On the sixty-first anniversary of the Japanese attack on Pearl Harbor, December 7, 2002, a number of small campus groups, including the Green Party, junior art major Ryan McClure, and Newman Center director Roy Lanham, organized an antiwar protest to coincide with similar marches around the country. I showed up with my video camera to document the event and interview the participants.
When I returned to Eastern Illinois University in Charleston, Illinois for the fall 2002 semester, the potential invasion of Iraq was heating up. The looming war dominated news coverage, and we all believed this could be our generation’s Vietnam. Protests were held across the country, as well as on the campus of our small Midwestern university.
The 2002 midterm elections presented me with my first real opportunity to participate in politics. I was 20 years old and had never voted before. As a member of the campus Green Party, I had a front row seat for Carl Estabrook’s campaign for 15th Congressional District. I’d always considered myself more libertarian, but I was young and eager to get involved, and most of my close friends were on the left.
It was an uphill battle. Illinois’ 15th Congressional District consisted of east central Illinois, including Champaign-Urbana, Danville, Mattoon, and Charleston, and a narrow strip running south along the border with Indiana (the 15th has since been redistricted). Aside from the liberal outpost of Champaign-Urbana (home to the University of Illinois), this was deeply Republican territory. The incumbent, Timothy V. Johnson, won in 2000 with 53.2% of the vote (he would be re-elected five times).
During the 2000 presidential election, student groups around the country cropped up to support Green Party nominee Ralph Nader, a consumer and environmental activist. Nader ended up receiving 2.88 million votes, or just 2.74 percent of the popular vote. Never-the-less, many Democrats considered Nader a spoiler who cost Democratic candidate Al Gore the election. In retrospect, his impact on that race was probably overstated.
When I entered Eastern Illinois University in Charleston, Illinois in the fall of 2000, the Bush vs. Gore campaign was in full swing. I was idealistic, ready for change, and thought I knew everything. In other words, a typical college freshman. In late October, a friend convinced me to attend a meeting of the campus Green Party. Though I was more libertarian-leaning, curiosity and a desire to “get involved” led me to the former English lounge on the second floor of Coleman Hall (meetings were later moved to the Student Union).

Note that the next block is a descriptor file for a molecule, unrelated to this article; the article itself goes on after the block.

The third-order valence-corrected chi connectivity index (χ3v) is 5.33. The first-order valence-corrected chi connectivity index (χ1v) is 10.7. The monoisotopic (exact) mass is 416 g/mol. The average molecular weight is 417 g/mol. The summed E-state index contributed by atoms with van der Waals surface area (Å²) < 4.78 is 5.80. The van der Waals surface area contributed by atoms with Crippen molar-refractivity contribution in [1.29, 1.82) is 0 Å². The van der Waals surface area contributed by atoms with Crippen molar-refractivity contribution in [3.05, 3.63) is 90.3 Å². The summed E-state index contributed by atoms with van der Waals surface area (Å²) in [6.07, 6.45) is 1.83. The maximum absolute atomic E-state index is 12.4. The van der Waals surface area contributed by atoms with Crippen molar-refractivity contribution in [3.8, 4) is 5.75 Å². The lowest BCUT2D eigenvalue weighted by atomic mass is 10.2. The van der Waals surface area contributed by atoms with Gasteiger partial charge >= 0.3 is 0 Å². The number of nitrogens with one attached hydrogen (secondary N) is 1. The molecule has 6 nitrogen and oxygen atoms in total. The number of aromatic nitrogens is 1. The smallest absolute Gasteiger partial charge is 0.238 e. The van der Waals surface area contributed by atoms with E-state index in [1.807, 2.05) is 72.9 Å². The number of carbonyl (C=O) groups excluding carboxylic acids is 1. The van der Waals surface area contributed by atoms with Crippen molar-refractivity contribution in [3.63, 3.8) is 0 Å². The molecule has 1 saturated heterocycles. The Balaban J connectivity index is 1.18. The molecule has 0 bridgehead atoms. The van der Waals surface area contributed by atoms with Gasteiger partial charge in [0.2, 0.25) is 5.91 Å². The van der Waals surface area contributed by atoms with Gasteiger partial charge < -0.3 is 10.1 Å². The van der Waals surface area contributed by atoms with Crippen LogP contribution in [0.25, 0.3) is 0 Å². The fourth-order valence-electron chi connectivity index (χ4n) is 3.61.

Joining the Green Party at EIU turned out to be a fruitful decision, as I made several lasting friends and gained valuable experience. My first post-election political act was to write a five-page letter detailing what I believed to be the problems facing the country to newly elected President George W. Bush. I received a generic letter and a photo of him and Laura in reply.
Twenty-eight-year-old Jeremy Piven plays an unconvincing college senior in this irreverent lampoon of political correctness run amok.
Written by Adam Leff and Zak Penn and directed by Hart Bochner, PCU (1994) is Animal House for the 1990s. Though in many ways a boilerplate college comedy, it’s unique in calling out and ridiculing PC culture on college campuses. In retrospect, its writers were downright prophetic.
Pre-frosh Tom Lawrence (Chris Young) is visiting Port Chester University for the weekend, where he meets misfits James ‘Droz’ Andrews (Jeremy Piven), Gutter (Jon Favreau), and Katy (Megan Ward), among others, at a former frat house called “The Pit”. These fun-loving students are out of place among the campus protest culture, nurtured and encouraged by college president Ms. Garcia-Thompson (Jessica Walter).
Ms. Garcia-Thompson allies with snobby Rand McPherson (David Spade), leader of a disbanded fraternity who wants their frat house back, to get “The Pit” crew kicked off campus. Can Droz save his love interest, Samantha (Sarah Trigger), from the clutches of man-hating Womynists, unite the student body, and raise enough money to save his friends from eviction before graduation?
Long before campus speech codes and safe spaces became commonplace, PCU satirized this growing trend in academia. Ms. Garcia-Thompson personifies the new college administrator, a buzzword-spewing enforcer obsessed with sensitivity awareness, diversity, and encouraging student grievances. In one scene, she suggests “Bisexual Asian Studies” should have its own building. “The question is, who goes? The Math Department or the hockey team?” she asks with a straight face.